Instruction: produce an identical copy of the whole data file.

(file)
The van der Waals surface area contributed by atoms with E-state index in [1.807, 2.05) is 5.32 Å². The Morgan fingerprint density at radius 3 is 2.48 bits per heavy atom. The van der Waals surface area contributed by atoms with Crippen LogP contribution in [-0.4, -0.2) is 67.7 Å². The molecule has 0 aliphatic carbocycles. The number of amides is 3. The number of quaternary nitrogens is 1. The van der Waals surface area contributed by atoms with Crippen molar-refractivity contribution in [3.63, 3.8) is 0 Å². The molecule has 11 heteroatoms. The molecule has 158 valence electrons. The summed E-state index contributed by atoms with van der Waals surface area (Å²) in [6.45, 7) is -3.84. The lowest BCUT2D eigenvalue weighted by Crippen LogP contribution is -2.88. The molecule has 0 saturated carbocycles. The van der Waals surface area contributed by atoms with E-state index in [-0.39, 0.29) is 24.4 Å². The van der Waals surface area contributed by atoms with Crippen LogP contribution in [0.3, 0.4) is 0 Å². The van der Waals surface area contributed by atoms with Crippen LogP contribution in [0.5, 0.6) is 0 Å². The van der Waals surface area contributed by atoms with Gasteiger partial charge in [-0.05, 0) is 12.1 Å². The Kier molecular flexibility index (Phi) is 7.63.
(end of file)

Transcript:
The van der Waals surface area contributed by atoms with E-state index in [1.807, 2.05) is 5.32 Å². The Morgan fingerprint density at radius 3 is 2.48 bits per heavy atom. The van der Waals surface area contributed by atoms with Crippen LogP contribution in [-0.4, -0.2) is 67.7 Å². The molecule has 0 aliphatic carbocycles. The number of amides is 3. The number of quaternary nitrogens is 1. The van der Waals surface area contributed by atoms with Crippen molar-refractivity contribution in [3.63, 3.8) is 0 Å². The molecule has 11 heteroatoms. The molecule has 158 valence electrons. The summed E-state index contributed by atoms with van der Waals surface area (Å²) in [6.45, 7) is -3.84. The lowest BCUT2D eigenvalue weighted by Crippen LogP contribution is -2.88. The molecule has 0 saturated carbocycles. The van der Waals surface area contributed by atoms with E-state index in [-0.39, 0.29) is 24.4 Å². The van der Waals surface area contributed by atoms with Crippen LogP contribution in [0.3, 0.4) is 0 Å². The van der Waals surface area contributed by atoms with Crippen LogP contribution in [0.5, 0.6) is 0 Å². The van der Waals surface area contributed by atoms with Gasteiger partial charge in [-0.05, 0) is 12.1 Å². The Kier molecular flexibility index (Phi) is 7.63.